Despite the accolades, there is general tension between newfangled streaming services and the film industry. These concerns are primarily directed to the biggest disrupter of them all, Netflix, which is aggressive in its stance to only show its own films on its service.

Steven Spielberg said earlier this year that Netflix films which either don’t show in cinemas, or only for a short time to satisfy movie awards criteria, shouldn’t get accolades like an Oscar.

“Once you commit to a television format, you’re a TV movie. If it’s a good show, deserve an Emmy, but not an Oscar,” Spielberg told ITV News.

“I don’t believe films that are just given token qualifications in a couple of theaters for less than a week should qualify for the Academy Award nomination.”

Although Amazon is also a disruptor, it sticks to convention when it comes to distribution. It runs movies in cinemas for months before they sit on Prime Video, and is public about ensuring its films screen in theaters.”

Read more: https://mashable.com/2018/08/16/amazon-cinema-landmark-theatres/

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Rokus free, ad-supported streaming channel is now live on the web

Charmaine Blake

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“Roku is today bringing its free, streaming entertainment destination, The Roku Channel, to non-Roku devices for the first time, with a launch on both the web and on select Samsung smart TVs, ahead of a wider cross-platform rollout. The channel, which offers free, ad-supported movies and TV shows, will be available across PCs, mobile phones and tablets, the company says. In addition, Roku is updating the navigation on its own devices, including Roku players and Roku TVs, to include a new feature called “Featured Free,” which will directly point users to free content from The Roku Channel, as well as other apps, like ABC, The CW, CW Seed, Fox, Freeform, Pluto TV, Sony Crackle, Tubi and more.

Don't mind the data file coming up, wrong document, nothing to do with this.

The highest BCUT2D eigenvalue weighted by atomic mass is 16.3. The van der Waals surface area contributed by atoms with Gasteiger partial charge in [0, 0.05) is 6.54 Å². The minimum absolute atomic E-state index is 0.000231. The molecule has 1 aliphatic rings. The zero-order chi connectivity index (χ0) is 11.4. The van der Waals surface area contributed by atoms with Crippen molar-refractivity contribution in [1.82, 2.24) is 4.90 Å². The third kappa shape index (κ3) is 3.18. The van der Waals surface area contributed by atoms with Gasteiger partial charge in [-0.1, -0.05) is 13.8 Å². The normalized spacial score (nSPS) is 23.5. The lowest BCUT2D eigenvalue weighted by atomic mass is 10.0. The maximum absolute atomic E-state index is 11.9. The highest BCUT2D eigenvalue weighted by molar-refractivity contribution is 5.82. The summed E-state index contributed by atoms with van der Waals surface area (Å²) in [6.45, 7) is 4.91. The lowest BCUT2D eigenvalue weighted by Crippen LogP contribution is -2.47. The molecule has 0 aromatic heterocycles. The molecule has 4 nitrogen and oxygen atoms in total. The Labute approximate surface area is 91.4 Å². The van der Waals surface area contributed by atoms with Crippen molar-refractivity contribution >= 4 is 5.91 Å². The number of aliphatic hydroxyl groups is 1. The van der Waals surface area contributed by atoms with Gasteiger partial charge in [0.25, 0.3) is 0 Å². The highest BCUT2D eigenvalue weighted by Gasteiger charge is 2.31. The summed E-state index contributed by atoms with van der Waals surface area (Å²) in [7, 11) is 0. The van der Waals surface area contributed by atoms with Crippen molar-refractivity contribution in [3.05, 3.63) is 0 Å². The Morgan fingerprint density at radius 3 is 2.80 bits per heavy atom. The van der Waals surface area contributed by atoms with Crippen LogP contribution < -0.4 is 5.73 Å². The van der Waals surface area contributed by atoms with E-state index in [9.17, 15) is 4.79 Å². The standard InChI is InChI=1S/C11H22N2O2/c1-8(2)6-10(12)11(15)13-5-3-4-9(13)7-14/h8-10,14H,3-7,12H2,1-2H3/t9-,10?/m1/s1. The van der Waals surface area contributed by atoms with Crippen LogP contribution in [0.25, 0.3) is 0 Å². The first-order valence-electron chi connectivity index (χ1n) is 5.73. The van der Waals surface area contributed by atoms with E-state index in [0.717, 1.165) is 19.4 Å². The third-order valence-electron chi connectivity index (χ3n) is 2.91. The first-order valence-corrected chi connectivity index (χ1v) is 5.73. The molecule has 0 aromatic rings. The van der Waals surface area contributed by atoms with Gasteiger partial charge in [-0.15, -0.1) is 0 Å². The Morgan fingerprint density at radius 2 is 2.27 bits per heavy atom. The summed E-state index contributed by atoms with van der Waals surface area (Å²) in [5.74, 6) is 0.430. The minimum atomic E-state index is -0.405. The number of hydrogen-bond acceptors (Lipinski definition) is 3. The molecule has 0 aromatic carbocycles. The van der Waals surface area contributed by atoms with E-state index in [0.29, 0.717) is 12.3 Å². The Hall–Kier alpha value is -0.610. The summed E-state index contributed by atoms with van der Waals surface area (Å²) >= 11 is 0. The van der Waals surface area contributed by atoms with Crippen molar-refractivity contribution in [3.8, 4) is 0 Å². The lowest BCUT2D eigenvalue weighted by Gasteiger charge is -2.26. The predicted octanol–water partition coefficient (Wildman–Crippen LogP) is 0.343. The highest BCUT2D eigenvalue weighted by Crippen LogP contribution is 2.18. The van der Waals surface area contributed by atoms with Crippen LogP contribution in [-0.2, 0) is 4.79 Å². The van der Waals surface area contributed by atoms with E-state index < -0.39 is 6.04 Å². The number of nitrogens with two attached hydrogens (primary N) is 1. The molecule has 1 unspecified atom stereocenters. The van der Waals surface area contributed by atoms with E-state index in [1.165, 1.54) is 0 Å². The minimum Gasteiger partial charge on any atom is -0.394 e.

The Roku Channel first launched last September, as a way for Roku to differentiate its connected media devices and TVs running Roku software from rivals like Amazon Fire TV, Apple TV and Chromecast.

Despite Roku’s popularity — it’s leading the internet video streaming device market — the company hadn’t really used its platform to promote its own content — the way Amazon pushes Prime Video shows on Fire TV owners, for example — until then.